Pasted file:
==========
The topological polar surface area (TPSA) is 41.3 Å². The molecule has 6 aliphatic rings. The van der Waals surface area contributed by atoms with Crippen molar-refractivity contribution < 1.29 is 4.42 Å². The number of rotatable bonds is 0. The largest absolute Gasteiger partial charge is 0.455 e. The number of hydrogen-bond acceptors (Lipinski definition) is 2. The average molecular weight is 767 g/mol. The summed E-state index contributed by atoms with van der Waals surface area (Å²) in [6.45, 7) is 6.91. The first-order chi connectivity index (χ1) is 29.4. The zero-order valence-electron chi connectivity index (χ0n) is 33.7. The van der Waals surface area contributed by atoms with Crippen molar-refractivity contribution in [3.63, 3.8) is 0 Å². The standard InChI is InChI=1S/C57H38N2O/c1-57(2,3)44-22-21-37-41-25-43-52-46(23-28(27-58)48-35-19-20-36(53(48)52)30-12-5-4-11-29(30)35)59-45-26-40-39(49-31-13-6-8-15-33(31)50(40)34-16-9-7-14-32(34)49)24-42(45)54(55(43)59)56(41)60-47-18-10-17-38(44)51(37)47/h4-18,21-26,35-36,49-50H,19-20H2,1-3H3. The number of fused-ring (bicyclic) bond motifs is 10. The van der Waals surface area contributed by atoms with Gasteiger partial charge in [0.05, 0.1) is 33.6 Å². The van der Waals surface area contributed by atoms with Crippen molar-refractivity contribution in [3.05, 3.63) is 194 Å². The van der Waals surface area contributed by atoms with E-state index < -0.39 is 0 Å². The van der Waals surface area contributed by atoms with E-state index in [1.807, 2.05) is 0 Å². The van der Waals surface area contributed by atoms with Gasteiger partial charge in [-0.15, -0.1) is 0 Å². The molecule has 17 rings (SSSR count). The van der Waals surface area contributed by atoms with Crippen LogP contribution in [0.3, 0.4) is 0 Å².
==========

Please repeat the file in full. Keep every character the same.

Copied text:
The topological polar surface area (TPSA) is 41.3 Å². The molecule has 6 aliphatic rings. The van der Waals surface area contributed by atoms with Crippen molar-refractivity contribution < 1.29 is 4.42 Å². The number of rotatable bonds is 0. The largest absolute Gasteiger partial charge is 0.455 e. The number of hydrogen-bond acceptors (Lipinski definition) is 2. The average molecular weight is 767 g/mol. The summed E-state index contributed by atoms with van der Waals surface area (Å²) in [6.45, 7) is 6.91. The first-order chi connectivity index (χ1) is 29.4. The zero-order valence-electron chi connectivity index (χ0n) is 33.7. The van der Waals surface area contributed by atoms with Crippen molar-refractivity contribution in [3.63, 3.8) is 0 Å². The standard InChI is InChI=1S/C57H38N2O/c1-57(2,3)44-22-21-37-41-25-43-52-46(23-28(27-58)48-35-19-20-36(53(48)52)30-12-5-4-11-29(30)35)59-45-26-40-39(49-31-13-6-8-15-33(31)50(40)34-16-9-7-14-32(34)49)24-42(45)54(55(43)59)56(41)60-47-18-10-17-38(44)51(37)47/h4-18,21-26,35-36,49-50H,19-20H2,1-3H3. The number of fused-ring (bicyclic) bond motifs is 10. The van der Waals surface area contributed by atoms with Gasteiger partial charge in [0.05, 0.1) is 33.6 Å². The van der Waals surface area contributed by atoms with Crippen molar-refractivity contribution in [3.05, 3.63) is 194 Å². The van der Waals surface area contributed by atoms with E-state index < -0.39 is 0 Å². The van der Waals surface area contributed by atoms with E-state index in [1.807, 2.05) is 0 Å². The van der Waals surface area contributed by atoms with Gasteiger partial charge in [-0.15, -0.1) is 0 Å². The molecule has 17 rings (SSSR count). The van der Waals surface area contributed by atoms with Crippen LogP contribution in [0.3, 0.4) is 0 Å².